Wednesday, 01 April 2020 18:50

Richmond County boards grapple with adhering to open meetings laws amid COVID-19 restrictions

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Richmond County boards grapple with adhering to open meetings laws amid COVID-19 restrictions RO file photo

ROCKINGHAM — The restrictions to slow the spread of COVID-19 across North Carolina just isn’t affecting individuals and businesses.

Local governments are also trying to figure out how to conduct business and comply with the state’s open meetings laws.

With few exceptions, all official meetings of public bodies are open to the public, according to state statute.

However, with Gov. Roy Cooper banning gatherings of more than 10 people and strongly encouraging individuals to remain six feet away from each other, it makes it nearly impossible for local governments to have room for anyone from the general public.

For example, with the Richmond County Board of Commissioners meet, there are seven commissioners, the county manager, the board clerk and the county attorney.

There’s the 10-person limit.

The county’s two largest municipal boards and the School Board face a similar dilemma.

And it’s budget time, which generally involves at least one work session.

“We’re holding the meeting in April but it’s going to be a short meeting,” Hamlet Mayor Bill Bayless said Tuesday afternoon.

He said outgoing City Manager Jonathan Blanton would present the budget and then the meeting will be adjourned.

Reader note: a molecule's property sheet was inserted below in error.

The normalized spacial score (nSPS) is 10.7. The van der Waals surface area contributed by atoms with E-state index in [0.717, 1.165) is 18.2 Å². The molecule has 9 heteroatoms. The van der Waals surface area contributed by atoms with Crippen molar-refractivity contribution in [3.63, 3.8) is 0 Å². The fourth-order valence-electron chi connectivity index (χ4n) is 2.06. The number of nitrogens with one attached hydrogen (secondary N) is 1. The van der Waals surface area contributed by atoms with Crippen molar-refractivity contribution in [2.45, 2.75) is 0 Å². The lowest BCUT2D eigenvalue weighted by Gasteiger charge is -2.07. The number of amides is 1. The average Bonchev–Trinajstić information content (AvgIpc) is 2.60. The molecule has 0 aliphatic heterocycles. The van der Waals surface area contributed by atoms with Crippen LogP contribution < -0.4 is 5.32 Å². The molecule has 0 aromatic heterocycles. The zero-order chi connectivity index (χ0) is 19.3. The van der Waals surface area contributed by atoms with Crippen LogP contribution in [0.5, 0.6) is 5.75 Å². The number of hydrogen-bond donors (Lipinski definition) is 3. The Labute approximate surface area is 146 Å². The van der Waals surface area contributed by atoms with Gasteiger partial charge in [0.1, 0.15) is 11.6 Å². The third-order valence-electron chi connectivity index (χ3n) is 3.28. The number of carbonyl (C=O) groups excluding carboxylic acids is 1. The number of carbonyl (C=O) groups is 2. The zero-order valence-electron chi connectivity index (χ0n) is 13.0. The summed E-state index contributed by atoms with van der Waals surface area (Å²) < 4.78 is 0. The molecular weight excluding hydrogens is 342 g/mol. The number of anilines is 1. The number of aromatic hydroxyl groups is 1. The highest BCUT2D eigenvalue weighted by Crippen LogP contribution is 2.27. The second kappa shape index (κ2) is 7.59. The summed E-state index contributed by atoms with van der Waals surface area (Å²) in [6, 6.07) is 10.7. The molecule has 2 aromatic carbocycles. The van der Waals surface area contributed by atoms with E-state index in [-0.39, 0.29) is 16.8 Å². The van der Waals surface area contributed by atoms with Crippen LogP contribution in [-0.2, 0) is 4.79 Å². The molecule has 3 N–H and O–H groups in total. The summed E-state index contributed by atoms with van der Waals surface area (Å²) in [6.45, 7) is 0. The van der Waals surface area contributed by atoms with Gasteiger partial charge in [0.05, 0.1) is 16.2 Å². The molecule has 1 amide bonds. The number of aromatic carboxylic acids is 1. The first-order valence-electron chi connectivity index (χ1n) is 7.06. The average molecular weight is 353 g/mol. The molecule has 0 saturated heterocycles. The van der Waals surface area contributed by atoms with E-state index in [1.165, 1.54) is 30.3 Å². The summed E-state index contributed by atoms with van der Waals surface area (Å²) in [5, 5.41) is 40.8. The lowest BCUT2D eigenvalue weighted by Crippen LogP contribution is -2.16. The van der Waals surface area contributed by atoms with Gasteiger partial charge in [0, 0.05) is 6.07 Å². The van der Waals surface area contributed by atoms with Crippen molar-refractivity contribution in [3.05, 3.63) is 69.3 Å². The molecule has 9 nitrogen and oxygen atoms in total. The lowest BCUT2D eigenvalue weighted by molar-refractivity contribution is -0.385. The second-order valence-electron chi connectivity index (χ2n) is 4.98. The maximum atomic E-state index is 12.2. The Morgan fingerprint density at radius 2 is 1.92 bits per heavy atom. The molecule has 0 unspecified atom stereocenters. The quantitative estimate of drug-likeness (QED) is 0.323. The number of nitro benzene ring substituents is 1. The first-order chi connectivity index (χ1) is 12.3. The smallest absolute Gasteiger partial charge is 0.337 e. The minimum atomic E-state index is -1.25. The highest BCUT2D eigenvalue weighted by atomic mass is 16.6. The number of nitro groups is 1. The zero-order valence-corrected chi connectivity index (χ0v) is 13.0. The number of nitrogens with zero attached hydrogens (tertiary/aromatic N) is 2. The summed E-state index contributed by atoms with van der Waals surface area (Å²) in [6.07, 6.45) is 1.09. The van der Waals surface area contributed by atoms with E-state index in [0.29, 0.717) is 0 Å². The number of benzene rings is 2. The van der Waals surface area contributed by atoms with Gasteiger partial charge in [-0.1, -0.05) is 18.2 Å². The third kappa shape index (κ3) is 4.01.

“’s required by the state constitution that we have this meeting,” Bayless added. “We have to have this budget in place.”

County Manager Bryan Land said the commissioners meeting shouldn’t last longer than 45 minutes.

“We are limiting the (number) of departmental updates to Commissioners to minimize the agenda,” he said, adding that they weren’t requesting a pastor to present the opening prayer. “Courtroom A provides for considerable space to social distance.”

Rockingham’s City Council has yet to make a decision on how its meeting will be handled.

“We’ve never had a problem like this before,” Morris said.

On March 26, Shannon Cassell of the state Attorney General’s office gave guidance when asked if local governments can hold electronic meetings.

“Due to the unprecedented circumstances we are all faced with, and the fact that local governing bodies conducting meetings remotely is not expressly prohibited by statute, I conclude that local governments can carry out necessary meetings electronically and remain in compliance with Open Meetings Laws,” she said.

However, Cassell’s advisory letter did not address the issue of the public being at the meeting except to say “the public must be given reasonable means of listening/participating in the meeting.”

Brooks Fuller, of the N.C. Sunshine Center of the N.C. Open Government Coalition based at Elon University, offered a more specific fix.

“At a minimum, public bodies will have to provide a dial-in line for anyone wanting to ‘attend’ a meeting,” he said. “Many, but not all, public bodies have hustled to set up webcam access, which we view as best practice.”

Another open government issue involves inspection of the budgets.

Municipal budgets are supposed to be available for public inspection for 30 days before approval.

But most city halls and administration buildings have been closed to the public for at least a week now.

Fuller said the budgets should be made available digitally.

“This is certainly going to be a challenging time,” he added.